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Original Issue


Karen Mullarkey had every right to be anxious before Sunday's Super Bowl. After only five months as SI's director of photography, she was in New Orleans coordinating our 13-person photo operation at the biggest game of the year. But Mullarkey wasn't worried. During her two decades in photojournalism, she has overseen coverage of, among other notable events, the Challenger disaster, the war in Nicaragua and the student rebellion in Tiananmen Square. A Super Bowl? Bring it on!

Mullarkey's road to New Orleans started in Darien, Conn., where she was a sports-crazed adolescent. "Other girls had an Elvis thing, but I had a thing for Mickey Mantle," she says. "I purposely walked like Yogi Berra, much to the distress of my mother. My big disappointment was learning that little girls don't grow up to be Yankees."

With that career avenue closed to her, Mullarkey in 1967 joined another storied New York team, the photo department at Life. She started as a secretary, but in short order worked her way up to photo assistant. One of her assignments was to coordinate Life's photo coverage of six of the Apollo space missions.

Bill Eppridge, who has shot for SI since 1973, was part of Mullarkey's 15-photographer team on the Apollo 11 launch and remembers her willingness to get down in the trenches. "Karen hates bugs," he says, "but she was there in the swamps at Cape Canaveral, helping with the equipment and getting eaten alive by chiggers. She's a gamer."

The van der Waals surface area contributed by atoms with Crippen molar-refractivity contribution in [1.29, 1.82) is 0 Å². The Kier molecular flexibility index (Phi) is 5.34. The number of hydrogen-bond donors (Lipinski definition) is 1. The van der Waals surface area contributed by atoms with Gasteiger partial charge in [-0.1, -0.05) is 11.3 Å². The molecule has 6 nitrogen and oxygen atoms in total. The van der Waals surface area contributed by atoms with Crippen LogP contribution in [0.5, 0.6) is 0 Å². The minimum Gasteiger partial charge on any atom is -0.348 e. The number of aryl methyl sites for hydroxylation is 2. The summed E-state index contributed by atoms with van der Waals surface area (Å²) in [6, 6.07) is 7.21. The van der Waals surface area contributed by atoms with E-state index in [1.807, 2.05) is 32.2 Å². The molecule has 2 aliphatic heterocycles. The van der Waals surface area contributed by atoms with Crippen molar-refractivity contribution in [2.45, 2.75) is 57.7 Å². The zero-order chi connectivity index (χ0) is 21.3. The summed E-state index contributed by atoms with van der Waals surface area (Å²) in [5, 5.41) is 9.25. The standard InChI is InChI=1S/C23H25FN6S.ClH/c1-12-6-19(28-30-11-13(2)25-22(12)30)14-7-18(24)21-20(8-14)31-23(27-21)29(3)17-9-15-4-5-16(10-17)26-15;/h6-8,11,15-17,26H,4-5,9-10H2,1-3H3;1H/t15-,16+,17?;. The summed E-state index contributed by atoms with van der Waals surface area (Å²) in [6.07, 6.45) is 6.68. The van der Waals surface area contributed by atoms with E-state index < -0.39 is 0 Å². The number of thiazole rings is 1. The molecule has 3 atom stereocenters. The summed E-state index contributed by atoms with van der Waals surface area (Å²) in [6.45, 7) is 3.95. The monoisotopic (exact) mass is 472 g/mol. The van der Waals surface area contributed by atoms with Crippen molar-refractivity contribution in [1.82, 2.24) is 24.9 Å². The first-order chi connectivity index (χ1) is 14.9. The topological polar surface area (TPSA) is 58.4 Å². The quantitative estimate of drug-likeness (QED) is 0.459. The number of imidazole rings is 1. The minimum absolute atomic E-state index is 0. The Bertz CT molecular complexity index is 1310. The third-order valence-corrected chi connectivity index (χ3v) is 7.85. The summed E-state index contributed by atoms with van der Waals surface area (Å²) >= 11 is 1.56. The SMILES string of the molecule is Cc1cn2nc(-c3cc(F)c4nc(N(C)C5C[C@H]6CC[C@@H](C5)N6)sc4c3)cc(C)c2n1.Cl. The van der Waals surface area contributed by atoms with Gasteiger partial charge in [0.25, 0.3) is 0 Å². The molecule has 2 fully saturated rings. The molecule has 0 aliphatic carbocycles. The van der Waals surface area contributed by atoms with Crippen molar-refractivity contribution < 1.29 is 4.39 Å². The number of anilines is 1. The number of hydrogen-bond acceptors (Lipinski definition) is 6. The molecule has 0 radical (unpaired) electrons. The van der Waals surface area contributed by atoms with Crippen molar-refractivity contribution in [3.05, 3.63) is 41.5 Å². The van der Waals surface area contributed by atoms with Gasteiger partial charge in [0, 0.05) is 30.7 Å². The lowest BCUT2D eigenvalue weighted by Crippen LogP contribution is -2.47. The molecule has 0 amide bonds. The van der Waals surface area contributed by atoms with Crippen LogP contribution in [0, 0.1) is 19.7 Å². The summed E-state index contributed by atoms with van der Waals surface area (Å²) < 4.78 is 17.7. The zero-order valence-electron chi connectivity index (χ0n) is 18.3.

Having experienced Life, Mullarkey headed west in the early '70s to work for Psychology Today in Del Mar, Calif., where she got to experiment with thematic photography. She then became picture editor of Rolling Stone in San Francisco. When Rolling Stone moved to New York City in '77, so did Mullarkey.

In 1984 she went back to her first love, conventional photojournalism, as photo editor of Newsweek. "I was terrified," she says, "but I came to love the excitement of the job. It was the most gratifying thing I'd done." There was, however, a downside. "After five years I found myself getting distressed that our best moments were other people's tragedies," says Mullarkey. "The turning point for me was Pan Am 103. I felt I was turning cold to it all, and I wondered, Is it worth it?"

So, last September, Mullarkey joined SI. Here she gets to exercise her journalistic instincts, her predilection for untried angles and her passion for sports. "This is like coming home," she says. "It's still my idea of a great evening to go to Madison Square Garden and root for the Knicks."



Mullarkey gets down in the trenches.